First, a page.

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A New Resource Curse: How Externalities and Governance Shape Social Conflict

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  • Renard Sexton

    (Princeton University)

Abstract

Natural resource extraction is increasingly important in many developing countries, but harmful externalities threaten the viability of the sector. This paper articulates and finds evidence for a new ‘resource curse,’ whereby negative side effects from resource extraction increase social conflict in nearby communities. Using micro-level data on extractive commodities, water pollution, children’s and livestock health, local government quality and mining-related social conflict in Peru, this study shows that rising international prices increase conflict, pollution and negative health effects, but not public spending in mining areas. These effects disappear when local government is high quality, indicating that good governance can temper the effects of this new resource curse.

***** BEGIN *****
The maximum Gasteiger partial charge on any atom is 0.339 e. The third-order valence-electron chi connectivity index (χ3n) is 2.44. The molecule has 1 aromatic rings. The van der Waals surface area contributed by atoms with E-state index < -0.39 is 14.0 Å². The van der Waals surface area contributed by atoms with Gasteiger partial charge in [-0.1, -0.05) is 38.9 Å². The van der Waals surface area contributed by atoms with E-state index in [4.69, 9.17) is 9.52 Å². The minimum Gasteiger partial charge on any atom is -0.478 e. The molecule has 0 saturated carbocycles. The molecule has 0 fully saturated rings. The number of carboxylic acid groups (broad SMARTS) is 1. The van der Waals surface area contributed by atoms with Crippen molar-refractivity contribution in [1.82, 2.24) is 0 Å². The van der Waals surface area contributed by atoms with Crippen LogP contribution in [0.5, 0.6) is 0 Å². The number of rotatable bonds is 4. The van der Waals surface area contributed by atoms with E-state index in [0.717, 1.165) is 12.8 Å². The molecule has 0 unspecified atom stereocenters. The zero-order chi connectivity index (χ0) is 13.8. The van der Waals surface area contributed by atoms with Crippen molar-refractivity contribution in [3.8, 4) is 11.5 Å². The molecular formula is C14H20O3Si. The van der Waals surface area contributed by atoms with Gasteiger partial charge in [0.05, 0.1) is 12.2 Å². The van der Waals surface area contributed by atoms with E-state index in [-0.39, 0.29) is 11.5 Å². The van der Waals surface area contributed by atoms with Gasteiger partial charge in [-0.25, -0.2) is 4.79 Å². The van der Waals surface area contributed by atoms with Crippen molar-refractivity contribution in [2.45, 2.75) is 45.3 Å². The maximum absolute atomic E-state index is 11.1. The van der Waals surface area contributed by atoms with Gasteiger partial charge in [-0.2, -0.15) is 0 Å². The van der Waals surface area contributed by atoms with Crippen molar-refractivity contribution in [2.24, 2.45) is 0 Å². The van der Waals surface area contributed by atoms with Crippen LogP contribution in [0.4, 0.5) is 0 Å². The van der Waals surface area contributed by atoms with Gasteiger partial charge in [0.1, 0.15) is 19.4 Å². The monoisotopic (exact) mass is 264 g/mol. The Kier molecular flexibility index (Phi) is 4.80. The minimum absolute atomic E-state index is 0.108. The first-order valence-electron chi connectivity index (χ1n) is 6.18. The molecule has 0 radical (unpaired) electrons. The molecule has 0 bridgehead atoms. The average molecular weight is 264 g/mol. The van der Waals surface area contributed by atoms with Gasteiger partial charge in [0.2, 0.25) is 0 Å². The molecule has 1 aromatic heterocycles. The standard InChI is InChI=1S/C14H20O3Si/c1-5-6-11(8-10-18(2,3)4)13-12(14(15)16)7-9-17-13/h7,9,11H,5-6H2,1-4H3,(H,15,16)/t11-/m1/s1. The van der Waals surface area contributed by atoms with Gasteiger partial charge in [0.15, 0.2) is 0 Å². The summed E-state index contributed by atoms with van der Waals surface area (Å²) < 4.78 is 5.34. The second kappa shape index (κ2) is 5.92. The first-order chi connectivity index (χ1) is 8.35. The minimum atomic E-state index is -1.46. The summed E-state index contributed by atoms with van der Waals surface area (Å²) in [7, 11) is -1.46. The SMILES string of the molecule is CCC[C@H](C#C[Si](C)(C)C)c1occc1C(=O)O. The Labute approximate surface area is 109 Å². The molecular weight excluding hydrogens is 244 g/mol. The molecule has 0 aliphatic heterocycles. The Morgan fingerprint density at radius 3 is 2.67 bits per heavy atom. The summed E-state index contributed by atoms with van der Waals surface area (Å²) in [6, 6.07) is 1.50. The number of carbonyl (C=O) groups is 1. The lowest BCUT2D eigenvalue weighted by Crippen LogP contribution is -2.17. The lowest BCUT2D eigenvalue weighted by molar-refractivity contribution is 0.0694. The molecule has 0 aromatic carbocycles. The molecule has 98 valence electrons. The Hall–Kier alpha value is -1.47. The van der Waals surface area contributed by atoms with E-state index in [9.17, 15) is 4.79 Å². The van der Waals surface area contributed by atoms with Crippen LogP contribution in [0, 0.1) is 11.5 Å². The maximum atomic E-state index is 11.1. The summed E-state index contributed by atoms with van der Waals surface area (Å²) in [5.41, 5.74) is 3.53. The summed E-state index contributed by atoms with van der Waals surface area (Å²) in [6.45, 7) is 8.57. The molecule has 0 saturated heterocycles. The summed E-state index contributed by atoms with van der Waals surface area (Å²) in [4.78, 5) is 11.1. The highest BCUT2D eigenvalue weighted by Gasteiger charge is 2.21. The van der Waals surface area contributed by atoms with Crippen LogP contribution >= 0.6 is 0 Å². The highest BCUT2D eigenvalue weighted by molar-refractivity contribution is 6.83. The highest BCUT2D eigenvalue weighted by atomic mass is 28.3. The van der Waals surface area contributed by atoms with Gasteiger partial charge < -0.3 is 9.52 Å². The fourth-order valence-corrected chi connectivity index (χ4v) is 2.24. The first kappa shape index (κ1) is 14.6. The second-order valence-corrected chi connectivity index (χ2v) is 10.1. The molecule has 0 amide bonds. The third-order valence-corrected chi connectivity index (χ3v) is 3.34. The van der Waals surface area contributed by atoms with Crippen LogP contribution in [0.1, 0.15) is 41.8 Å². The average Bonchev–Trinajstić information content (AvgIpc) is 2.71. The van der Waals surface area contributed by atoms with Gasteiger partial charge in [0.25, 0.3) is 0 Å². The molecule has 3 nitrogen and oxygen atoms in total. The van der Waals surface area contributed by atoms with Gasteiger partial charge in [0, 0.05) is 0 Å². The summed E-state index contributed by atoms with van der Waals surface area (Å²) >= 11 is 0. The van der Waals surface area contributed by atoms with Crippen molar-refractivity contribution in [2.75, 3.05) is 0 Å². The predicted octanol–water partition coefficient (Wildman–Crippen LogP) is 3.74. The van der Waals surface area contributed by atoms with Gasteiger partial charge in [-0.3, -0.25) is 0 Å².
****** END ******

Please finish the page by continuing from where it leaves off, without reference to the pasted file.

Suggested Citation

  • Renard Sexton, 2018. "A New Resource Curse: How Externalities and Governance Shape Social Conflict," Empirical Studies of Conflict Project (ESOC) Working Papers 9, Empirical Studies of Conflict Project.
  • Handle: RePEc:pri:esocpu:9
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    File URL: https://esoc.princeton.edu/wp9
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    Keywords

    Peru; Conflict; Natural resources; Externalities; Governance;

    JEL classification:

    • D74 - Microeconomics - - Analysis of Collective Decision-Making - - - Conflict; Conflict Resolution; Alliances; Revolutions
    • Q34 - Agricultural and Natural Resource Economics; Environmental and Ecological Economics - - Nonrenewable Resources and Conservation - - - Natural Resources and Domestic and International Conflicts
    • O13 - Economic Development, Innovation, Technological Change, and Growth - - Economic Development - - - Agriculture; Natural Resources; Environment; Other Primary Products
    • L72 - Industrial Organization - - Industry Studies: Primary Products and Construction - - - Mining, Extraction, and Refining: Other Nonrenewable Resources

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